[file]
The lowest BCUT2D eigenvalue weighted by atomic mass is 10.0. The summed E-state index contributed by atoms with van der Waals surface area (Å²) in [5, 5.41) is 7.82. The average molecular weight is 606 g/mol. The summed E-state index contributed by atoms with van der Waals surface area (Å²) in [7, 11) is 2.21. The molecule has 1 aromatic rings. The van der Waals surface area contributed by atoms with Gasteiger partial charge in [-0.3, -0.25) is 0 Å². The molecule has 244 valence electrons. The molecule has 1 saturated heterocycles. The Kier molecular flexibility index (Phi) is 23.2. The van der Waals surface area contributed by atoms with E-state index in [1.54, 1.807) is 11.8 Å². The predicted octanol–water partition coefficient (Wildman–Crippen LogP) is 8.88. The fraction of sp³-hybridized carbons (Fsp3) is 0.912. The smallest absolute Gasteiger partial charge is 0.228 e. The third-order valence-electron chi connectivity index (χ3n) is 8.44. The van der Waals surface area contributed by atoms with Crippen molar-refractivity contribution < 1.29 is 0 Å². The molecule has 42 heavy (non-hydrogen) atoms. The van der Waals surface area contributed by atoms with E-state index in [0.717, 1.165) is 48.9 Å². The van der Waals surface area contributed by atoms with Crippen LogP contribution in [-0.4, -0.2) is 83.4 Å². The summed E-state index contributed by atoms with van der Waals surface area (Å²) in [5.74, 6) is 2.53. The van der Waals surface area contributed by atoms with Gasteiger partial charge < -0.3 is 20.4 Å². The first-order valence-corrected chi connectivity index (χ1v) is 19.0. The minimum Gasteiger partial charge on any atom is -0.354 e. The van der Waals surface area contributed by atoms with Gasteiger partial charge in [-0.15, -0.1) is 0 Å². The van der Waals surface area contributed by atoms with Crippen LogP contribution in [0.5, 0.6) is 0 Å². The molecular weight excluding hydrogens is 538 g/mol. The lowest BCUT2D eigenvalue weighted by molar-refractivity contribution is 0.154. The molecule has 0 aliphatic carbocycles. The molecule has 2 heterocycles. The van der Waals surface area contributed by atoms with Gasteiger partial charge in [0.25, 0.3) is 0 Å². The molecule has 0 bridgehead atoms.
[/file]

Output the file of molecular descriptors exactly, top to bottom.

The lowest BCUT2D eigenvalue weighted by atomic mass is 10.0. The summed E-state index contributed by atoms with van der Waals surface area (Å²) in [5, 5.41) is 7.82. The average molecular weight is 606 g/mol. The summed E-state index contributed by atoms with van der Waals surface area (Å²) in [7, 11) is 2.21. The molecule has 1 aromatic rings. The van der Waals surface area contributed by atoms with Gasteiger partial charge in [-0.3, -0.25) is 0 Å². The molecule has 244 valence electrons. The molecule has 1 saturated heterocycles. The Kier molecular flexibility index (Phi) is 23.2. The van der Waals surface area contributed by atoms with E-state index in [1.54, 1.807) is 11.8 Å². The predicted octanol–water partition coefficient (Wildman–Crippen LogP) is 8.88. The fraction of sp³-hybridized carbons (Fsp3) is 0.912. The smallest absolute Gasteiger partial charge is 0.228 e. The third-order valence-electron chi connectivity index (χ3n) is 8.44. The van der Waals surface area contributed by atoms with Crippen molar-refractivity contribution < 1.29 is 0 Å². The molecule has 42 heavy (non-hydrogen) atoms. The van der Waals surface area contributed by atoms with E-state index in [0.717, 1.165) is 48.9 Å². The van der Waals surface area contributed by atoms with Crippen LogP contribution in [-0.4, -0.2) is 83.4 Å². The summed E-state index contributed by atoms with van der Waals surface area (Å²) in [5.74, 6) is 2.53. The van der Waals surface area contributed by atoms with Gasteiger partial charge < -0.3 is 20.4 Å². The first-order valence-corrected chi connectivity index (χ1v) is 19.0. The minimum Gasteiger partial charge on any atom is -0.354 e. The van der Waals surface area contributed by atoms with Gasteiger partial charge in [-0.15, -0.1) is 0 Å². The van der Waals surface area contributed by atoms with Crippen LogP contribution in [0.5, 0.6) is 0 Å². The molecular weight excluding hydrogens is 538 g/mol. The lowest BCUT2D eigenvalue weighted by molar-refractivity contribution is 0.154. The molecule has 0 aliphatic carbocycles. The molecule has 2 heterocycles. The van der Waals surface area contributed by atoms with Gasteiger partial charge in [0.25, 0.3) is 0 Å². The molecule has 0 bridgehead atoms.